The Service Provider Demo
This section demonstrates how users would load and use the service provider. To use the Weather service provider, you need to add the provider JAR to the application classpath. If you are using Eclipse, you could add the provider JAR to the Build Path.
If you were to create a new provider for the Weather SPI, all you’d need to do is follow the pattern for WeatherServiceProvider:
- Finish coding the new Weather provider.
- Add the name of the concrete class as the contents to the binary file (com.weather.spi.Weather) to reflect the new concrete class.
- Create a new JAR and add it to the application classpath.
The code that used the providers will remain unchanged. The ServiceLoader API allows users to add new implementations to their applications as they become available, thus paving the way to extensibility and modularity.
The following code snippet demonstrates how to use WeatherService:
You now have completed a demonstration of a service provider that fulfills the SPI specification. You have also seen how to use the ServiceLoader API as an approach for creating extensible applications. SPI is a starting place for building extensible applications. It could even be extended to support more recent concepts such as the service-oriented architecture using web services. For instance, you could add translation logic to WeatherService to convert the return response of getCurrentWeather() into XML using JAXB.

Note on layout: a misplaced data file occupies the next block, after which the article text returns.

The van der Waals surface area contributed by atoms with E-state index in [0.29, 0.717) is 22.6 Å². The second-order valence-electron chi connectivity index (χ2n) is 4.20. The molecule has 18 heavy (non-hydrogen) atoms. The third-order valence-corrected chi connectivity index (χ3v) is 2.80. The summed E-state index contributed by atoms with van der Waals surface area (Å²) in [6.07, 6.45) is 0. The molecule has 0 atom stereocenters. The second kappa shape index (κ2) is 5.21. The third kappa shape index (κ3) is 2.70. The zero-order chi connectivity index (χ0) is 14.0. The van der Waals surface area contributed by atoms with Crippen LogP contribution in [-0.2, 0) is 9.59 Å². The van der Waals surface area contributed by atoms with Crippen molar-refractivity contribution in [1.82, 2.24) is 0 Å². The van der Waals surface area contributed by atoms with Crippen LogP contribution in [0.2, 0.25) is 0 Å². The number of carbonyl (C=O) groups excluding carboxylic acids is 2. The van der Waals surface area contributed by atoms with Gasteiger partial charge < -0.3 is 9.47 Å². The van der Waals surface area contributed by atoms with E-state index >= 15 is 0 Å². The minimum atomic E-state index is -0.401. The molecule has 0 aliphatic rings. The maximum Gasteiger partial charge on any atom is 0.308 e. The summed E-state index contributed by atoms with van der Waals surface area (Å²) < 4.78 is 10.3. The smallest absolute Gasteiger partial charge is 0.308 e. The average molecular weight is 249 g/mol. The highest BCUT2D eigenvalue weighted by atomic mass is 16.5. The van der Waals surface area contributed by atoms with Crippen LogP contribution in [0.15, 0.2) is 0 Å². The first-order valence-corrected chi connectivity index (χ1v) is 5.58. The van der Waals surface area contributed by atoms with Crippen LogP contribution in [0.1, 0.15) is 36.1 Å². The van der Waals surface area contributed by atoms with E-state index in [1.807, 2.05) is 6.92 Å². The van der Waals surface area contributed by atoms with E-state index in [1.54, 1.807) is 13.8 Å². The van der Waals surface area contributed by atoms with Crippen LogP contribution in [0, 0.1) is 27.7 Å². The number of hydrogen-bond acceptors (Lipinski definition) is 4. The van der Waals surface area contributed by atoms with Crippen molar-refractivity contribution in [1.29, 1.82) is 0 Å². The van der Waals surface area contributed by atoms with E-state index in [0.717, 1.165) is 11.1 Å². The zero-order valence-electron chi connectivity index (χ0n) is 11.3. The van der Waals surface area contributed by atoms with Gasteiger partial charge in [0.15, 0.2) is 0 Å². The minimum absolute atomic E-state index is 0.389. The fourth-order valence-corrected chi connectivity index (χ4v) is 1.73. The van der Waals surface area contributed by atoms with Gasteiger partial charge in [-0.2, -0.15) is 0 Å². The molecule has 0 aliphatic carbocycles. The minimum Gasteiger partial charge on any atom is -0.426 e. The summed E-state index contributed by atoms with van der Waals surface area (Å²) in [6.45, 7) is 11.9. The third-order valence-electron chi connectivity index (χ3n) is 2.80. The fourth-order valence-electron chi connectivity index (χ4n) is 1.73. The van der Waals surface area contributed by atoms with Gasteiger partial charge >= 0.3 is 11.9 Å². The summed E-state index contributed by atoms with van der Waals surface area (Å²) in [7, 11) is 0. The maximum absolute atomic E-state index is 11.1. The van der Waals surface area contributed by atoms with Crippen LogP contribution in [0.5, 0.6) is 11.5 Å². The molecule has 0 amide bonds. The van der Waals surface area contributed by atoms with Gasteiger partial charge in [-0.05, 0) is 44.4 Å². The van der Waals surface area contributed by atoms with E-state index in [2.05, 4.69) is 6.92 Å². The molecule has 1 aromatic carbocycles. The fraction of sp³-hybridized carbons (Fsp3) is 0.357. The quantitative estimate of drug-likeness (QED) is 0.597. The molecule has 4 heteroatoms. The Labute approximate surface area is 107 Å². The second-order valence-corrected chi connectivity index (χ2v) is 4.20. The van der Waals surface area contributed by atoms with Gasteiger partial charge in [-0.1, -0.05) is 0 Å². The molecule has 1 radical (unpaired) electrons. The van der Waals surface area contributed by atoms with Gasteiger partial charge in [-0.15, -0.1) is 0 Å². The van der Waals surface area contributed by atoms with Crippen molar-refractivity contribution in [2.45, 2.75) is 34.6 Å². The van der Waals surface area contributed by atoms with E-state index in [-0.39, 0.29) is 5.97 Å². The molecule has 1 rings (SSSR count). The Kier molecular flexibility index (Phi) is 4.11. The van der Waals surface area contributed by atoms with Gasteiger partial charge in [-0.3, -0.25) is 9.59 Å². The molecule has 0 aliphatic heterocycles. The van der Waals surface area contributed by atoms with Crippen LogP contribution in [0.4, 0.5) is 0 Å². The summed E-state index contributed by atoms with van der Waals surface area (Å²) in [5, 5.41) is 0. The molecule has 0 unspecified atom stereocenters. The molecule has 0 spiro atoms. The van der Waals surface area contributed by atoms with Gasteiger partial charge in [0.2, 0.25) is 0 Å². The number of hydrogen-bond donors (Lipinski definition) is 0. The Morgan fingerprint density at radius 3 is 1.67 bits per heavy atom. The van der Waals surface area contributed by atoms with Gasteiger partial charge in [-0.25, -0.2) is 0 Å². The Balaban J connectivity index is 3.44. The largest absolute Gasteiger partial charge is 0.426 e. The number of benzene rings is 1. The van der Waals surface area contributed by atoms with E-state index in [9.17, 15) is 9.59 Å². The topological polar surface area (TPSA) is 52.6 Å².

- “Creating Extensible Applications With the Java Platform” by John O’Conner (from java.sun.com)
- The weather example was taken from Apache and java.sun.com.
- “ServiceLoader API” (from java.sun.com)
About the Author
Thribhuvan Thakur is a senior software engineer and Technical Lead at Southwest Airlines with 12 years of experience in design and development in J2EE. He has been working with Java since its inception, and with JMS since 1999. Thakur is a Sun Certified Java Programmer, Sun Certified Java Developer, and Sun Certified J2EE Architect. He holds a Masters in Computer Science from the University of North Texas.